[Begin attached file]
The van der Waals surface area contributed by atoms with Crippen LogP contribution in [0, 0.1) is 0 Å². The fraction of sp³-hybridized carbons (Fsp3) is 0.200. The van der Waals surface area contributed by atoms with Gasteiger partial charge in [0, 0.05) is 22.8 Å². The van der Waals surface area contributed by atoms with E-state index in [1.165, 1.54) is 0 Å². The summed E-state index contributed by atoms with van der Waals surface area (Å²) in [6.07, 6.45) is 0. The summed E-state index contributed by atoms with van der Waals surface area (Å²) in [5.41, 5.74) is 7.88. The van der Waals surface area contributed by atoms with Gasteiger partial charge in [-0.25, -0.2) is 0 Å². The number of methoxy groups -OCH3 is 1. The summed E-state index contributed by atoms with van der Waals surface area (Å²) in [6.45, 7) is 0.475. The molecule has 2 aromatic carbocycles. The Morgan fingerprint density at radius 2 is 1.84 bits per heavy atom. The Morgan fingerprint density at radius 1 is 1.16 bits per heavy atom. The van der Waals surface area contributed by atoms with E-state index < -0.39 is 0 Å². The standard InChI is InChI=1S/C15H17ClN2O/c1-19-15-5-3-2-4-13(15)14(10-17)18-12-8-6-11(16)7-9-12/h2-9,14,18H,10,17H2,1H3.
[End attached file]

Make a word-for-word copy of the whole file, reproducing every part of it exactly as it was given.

The van der Waals surface area contributed by atoms with Crippen LogP contribution in [0, 0.1) is 0 Å². The fraction of sp³-hybridized carbons (Fsp3) is 0.200. The van der Waals surface area contributed by atoms with Gasteiger partial charge in [0, 0.05) is 22.8 Å². The van der Waals surface area contributed by atoms with E-state index in [1.165, 1.54) is 0 Å². The summed E-state index contributed by atoms with van der Waals surface area (Å²) in [6.07, 6.45) is 0. The summed E-state index contributed by atoms with van der Waals surface area (Å²) in [5.41, 5.74) is 7.88. The van der Waals surface area contributed by atoms with Gasteiger partial charge in [-0.25, -0.2) is 0 Å². The number of methoxy groups -OCH3 is 1. The summed E-state index contributed by atoms with van der Waals surface area (Å²) in [6.45, 7) is 0.475. The molecule has 2 aromatic carbocycles. The Morgan fingerprint density at radius 2 is 1.84 bits per heavy atom. The Morgan fingerprint density at radius 1 is 1.16 bits per heavy atom. The van der Waals surface area contributed by atoms with E-state index < -0.39 is 0 Å². The standard InChI is InChI=1S/C15H17ClN2O/c1-19-15-5-3-2-4-13(15)14(10-17)18-12-8-6-11(16)7-9-12/h2-9,14,18H,10,17H2,1H3.